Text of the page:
Justin Verlander didn’t look quite himself on Sunday. The Tigers’ ace turned in 3 1/3 innings of work, steering the club to an 11-8 loss after giving up seven runs on nine hits and failing to strike out a single batter.

Take a moment and try to recall the last time Verlander exited a game without at least one strikeout under his belt. Was it during his nine-run debacle in 2014, during which he labored through 109 pitches in 5 1/3 innings and allowed a season-high nine runs? No, he caught the Rangers’ Robinson Chirinos swinging on a high fastball. Was it during his two-inning appearance this June, cut short when he suffered groin tightness and was forced off the mound? No, somehow he still managed to whiff three of 15 batters before leaving with head trainer Kevin Rand in the third.

If you’re finding it a difficult task, that’s probably because Verlander recorded at least one strikeout in each of his last 331 games before taking the mound on Sunday. It’s a streak that ranks right up there with the all-time greats, tying Curt Schilling’s own 331-game streak from 1993 through 2005. The Indians brought it to a surprising end during their series finale, however, hitting almost everything Verlander served up and becoming the first team since the 2007 Twins to beat the hurler at his own game.

<center>***</center>

While Verlander struggled to subdue his division rivals this weekend, fellow American League ace Chris Sale put on a show in his third-best start of the year. Sale handcuffed the Blue Jays to four hits and one run in seven innings on Saturday, fanning 11 of 28 batters en route to his 11th win of the season. It was the 11th outing in which Sale logged at least 10 strikeouts, making him the first Red Sox pitcher to do so before the All-Star break since Pedro Martinez dominated the AL East back in 1999.

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<center>***</center>

Sometimes, even baseball players need a break. Sometimes, even baseball players long to sit in the stands, kick back with a cold beer or a souvenir helmet full of chocolate ice cream, and cool off while 10 other men run around the field in 78-degree weather. Sometimes, even baseball players attempt to field pop flies in foul territory and stop for a spoonful of a fan’s ice cream before returning to the field.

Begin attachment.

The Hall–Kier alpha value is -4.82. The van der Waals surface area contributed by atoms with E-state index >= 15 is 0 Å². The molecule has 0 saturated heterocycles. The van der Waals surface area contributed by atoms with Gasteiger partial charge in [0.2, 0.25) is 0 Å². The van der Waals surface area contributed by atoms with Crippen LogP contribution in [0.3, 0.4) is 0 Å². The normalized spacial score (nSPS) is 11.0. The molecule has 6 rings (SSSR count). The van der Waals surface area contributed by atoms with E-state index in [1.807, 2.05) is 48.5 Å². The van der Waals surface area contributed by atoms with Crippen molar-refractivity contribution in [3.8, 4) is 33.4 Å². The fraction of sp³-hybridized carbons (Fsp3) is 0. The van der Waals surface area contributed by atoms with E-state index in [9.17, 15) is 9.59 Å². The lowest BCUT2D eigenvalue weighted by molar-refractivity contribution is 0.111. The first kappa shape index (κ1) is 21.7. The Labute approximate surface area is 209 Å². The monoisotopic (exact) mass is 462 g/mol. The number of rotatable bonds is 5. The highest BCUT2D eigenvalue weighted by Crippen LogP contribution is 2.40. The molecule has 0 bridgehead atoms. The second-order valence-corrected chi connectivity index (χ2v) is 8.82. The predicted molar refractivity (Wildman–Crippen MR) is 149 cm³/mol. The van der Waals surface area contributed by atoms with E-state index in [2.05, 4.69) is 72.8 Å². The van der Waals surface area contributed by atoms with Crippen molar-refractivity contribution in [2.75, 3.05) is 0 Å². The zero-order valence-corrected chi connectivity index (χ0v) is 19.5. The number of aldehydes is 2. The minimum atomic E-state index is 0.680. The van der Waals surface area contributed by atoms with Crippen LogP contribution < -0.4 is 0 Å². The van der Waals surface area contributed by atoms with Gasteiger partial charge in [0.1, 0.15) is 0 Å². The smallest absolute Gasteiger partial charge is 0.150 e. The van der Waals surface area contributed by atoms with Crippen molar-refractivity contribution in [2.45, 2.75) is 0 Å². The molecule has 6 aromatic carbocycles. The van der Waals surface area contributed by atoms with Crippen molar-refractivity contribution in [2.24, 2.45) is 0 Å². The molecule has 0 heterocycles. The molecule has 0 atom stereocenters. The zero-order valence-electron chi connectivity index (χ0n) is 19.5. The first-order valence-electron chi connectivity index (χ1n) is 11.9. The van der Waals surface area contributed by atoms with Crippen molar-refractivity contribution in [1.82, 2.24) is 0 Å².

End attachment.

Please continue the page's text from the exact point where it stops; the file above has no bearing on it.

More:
Wait, what?

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Defensive Play of the Weekend

Sure, the Astros’ walk-off pickoff play should technically be attributed to the overeager baserunning of one Brett Gardner, but everything here—the quick reflexes of Josh Reddick in left field, the perfectly-timed leap by Carlos Correa, and the precise, lightning-fast tag of Yuliesky Gurriel—deserves honorable mention:

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Over in St. Louis, Anthony Rendon and Stephen Drew took a no-holds-barred nosedive into the stands to snare a wayward fly ball, in what was one of the more superb catches of the week:

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What to Watch on Monday

Martin Perez (5.30 DRA, 99 cFIP) is poised to take on Rick Porcello (5.39 DRA, 95 cFIP) when the Red Sox roll into town for a three-game set on Monday. It’ll be Perez’s first start after rehabbing a fractured right thumb, and if the left-hander has anyone to fear in the Sox’s lineup, it’s Mookie Betts. Betts went 4-for-6 with eight RBIs during Sunday’s 15-1 win over the Blue Jays (8:05 ET).

Over in the NL East, where the division race isn’t nearly as tight, the Mets and Nationals will have a meeting of the minds—er, arms—when Steven Matz (4.14 DRA, 105 cFIP) and Stephen Strasburg (2.53 DRA, 78 cFIP) face off in Washington. Matz is coming off of his best performance of the season, during which he tossed seven shutout innings against the Marlins, while Strasburg recently broke out of a slump with a quality 13-strikeout start last week (6:05 ET).

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GreenvilleGent
7/03
FYI, something goofy in the HTML of this page. Embedded videos are showing as code, not images. I tried in a couple browsers to confirm, and looked at the prior "What You Need To Know" to verify that it is only today's that has this problem.
markedits
7/05
Looks as if the frameborder and height specs were put after the src instead of before in the code for framing each video.